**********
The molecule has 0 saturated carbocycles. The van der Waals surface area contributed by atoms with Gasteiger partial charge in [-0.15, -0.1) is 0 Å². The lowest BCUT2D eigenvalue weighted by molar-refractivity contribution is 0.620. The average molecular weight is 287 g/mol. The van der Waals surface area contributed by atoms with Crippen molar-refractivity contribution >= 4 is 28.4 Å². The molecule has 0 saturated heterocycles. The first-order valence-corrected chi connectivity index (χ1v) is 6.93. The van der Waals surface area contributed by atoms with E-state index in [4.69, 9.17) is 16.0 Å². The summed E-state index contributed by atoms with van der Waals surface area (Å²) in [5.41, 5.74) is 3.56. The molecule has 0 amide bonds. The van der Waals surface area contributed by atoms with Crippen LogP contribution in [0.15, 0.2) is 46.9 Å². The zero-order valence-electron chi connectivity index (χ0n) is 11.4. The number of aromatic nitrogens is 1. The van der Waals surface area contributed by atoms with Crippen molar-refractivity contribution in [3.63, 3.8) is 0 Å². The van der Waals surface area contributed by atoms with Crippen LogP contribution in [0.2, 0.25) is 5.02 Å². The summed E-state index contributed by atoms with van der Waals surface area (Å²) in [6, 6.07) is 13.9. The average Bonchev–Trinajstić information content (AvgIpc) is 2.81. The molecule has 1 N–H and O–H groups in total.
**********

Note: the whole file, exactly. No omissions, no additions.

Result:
The molecule has 0 saturated carbocycles. The van der Waals surface area contributed by atoms with Gasteiger partial charge in [-0.15, -0.1) is 0 Å². The lowest BCUT2D eigenvalue weighted by molar-refractivity contribution is 0.620. The average molecular weight is 287 g/mol. The van der Waals surface area contributed by atoms with Crippen molar-refractivity contribution >= 4 is 28.4 Å². The molecule has 0 saturated heterocycles. The first-order valence-corrected chi connectivity index (χ1v) is 6.93. The van der Waals surface area contributed by atoms with E-state index in [4.69, 9.17) is 16.0 Å². The summed E-state index contributed by atoms with van der Waals surface area (Å²) in [5.41, 5.74) is 3.56. The molecule has 0 amide bonds. The van der Waals surface area contributed by atoms with Crippen LogP contribution in [0.15, 0.2) is 46.9 Å². The zero-order valence-electron chi connectivity index (χ0n) is 11.4. The number of aromatic nitrogens is 1. The van der Waals surface area contributed by atoms with Crippen molar-refractivity contribution in [3.63, 3.8) is 0 Å². The van der Waals surface area contributed by atoms with Crippen LogP contribution in [0.2, 0.25) is 5.02 Å². The summed E-state index contributed by atoms with van der Waals surface area (Å²) in [6, 6.07) is 13.9. The average Bonchev–Trinajstić information content (AvgIpc) is 2.81. The molecule has 1 N–H and O–H groups in total.